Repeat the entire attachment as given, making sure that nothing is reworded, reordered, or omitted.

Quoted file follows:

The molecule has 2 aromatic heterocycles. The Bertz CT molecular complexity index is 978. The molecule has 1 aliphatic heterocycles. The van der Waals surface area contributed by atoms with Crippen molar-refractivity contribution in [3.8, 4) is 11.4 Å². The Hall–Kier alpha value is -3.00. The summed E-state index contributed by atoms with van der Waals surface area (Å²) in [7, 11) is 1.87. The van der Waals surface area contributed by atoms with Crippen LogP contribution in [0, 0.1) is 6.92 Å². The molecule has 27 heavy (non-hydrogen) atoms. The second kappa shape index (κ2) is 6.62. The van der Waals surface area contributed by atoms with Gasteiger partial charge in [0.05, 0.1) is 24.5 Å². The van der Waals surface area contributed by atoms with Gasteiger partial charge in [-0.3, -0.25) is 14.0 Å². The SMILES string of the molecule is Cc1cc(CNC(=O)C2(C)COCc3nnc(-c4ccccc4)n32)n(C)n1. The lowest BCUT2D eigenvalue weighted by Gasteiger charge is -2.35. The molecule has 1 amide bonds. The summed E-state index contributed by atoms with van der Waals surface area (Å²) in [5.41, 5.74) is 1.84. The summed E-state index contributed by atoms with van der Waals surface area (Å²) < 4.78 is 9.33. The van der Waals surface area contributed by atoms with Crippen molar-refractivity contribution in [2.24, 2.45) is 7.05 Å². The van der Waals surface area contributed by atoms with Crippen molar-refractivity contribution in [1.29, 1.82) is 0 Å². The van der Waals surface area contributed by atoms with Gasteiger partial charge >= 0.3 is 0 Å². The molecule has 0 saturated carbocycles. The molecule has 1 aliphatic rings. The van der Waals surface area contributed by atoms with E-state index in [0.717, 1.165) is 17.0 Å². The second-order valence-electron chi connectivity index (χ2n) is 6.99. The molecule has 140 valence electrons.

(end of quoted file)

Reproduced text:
The molecule has 2 aromatic heterocycles. The Bertz CT molecular complexity index is 978. The molecule has 1 aliphatic heterocycles. The van der Waals surface area contributed by atoms with Crippen molar-refractivity contribution in [3.8, 4) is 11.4 Å². The Hall–Kier alpha value is -3.00. The summed E-state index contributed by atoms with van der Waals surface area (Å²) in [7, 11) is 1.87. The van der Waals surface area contributed by atoms with Crippen LogP contribution in [0, 0.1) is 6.92 Å². The molecule has 27 heavy (non-hydrogen) atoms. The second kappa shape index (κ2) is 6.62. The van der Waals surface area contributed by atoms with Gasteiger partial charge in [0.05, 0.1) is 24.5 Å². The van der Waals surface area contributed by atoms with Gasteiger partial charge in [-0.3, -0.25) is 14.0 Å². The SMILES string of the molecule is Cc1cc(CNC(=O)C2(C)COCc3nnc(-c4ccccc4)n32)n(C)n1. The lowest BCUT2D eigenvalue weighted by Gasteiger charge is -2.35. The molecule has 1 amide bonds. The summed E-state index contributed by atoms with van der Waals surface area (Å²) in [5.41, 5.74) is 1.84. The summed E-state index contributed by atoms with van der Waals surface area (Å²) < 4.78 is 9.33. The van der Waals surface area contributed by atoms with Crippen molar-refractivity contribution in [2.24, 2.45) is 7.05 Å². The van der Waals surface area contributed by atoms with Crippen molar-refractivity contribution in [1.29, 1.82) is 0 Å². The van der Waals surface area contributed by atoms with Gasteiger partial charge >= 0.3 is 0 Å². The molecule has 0 saturated carbocycles. The molecule has 1 aliphatic rings. The van der Waals surface area contributed by atoms with E-state index in [0.717, 1.165) is 17.0 Å². The second-order valence-electron chi connectivity index (χ2n) is 6.99. The molecule has 140 valence electrons.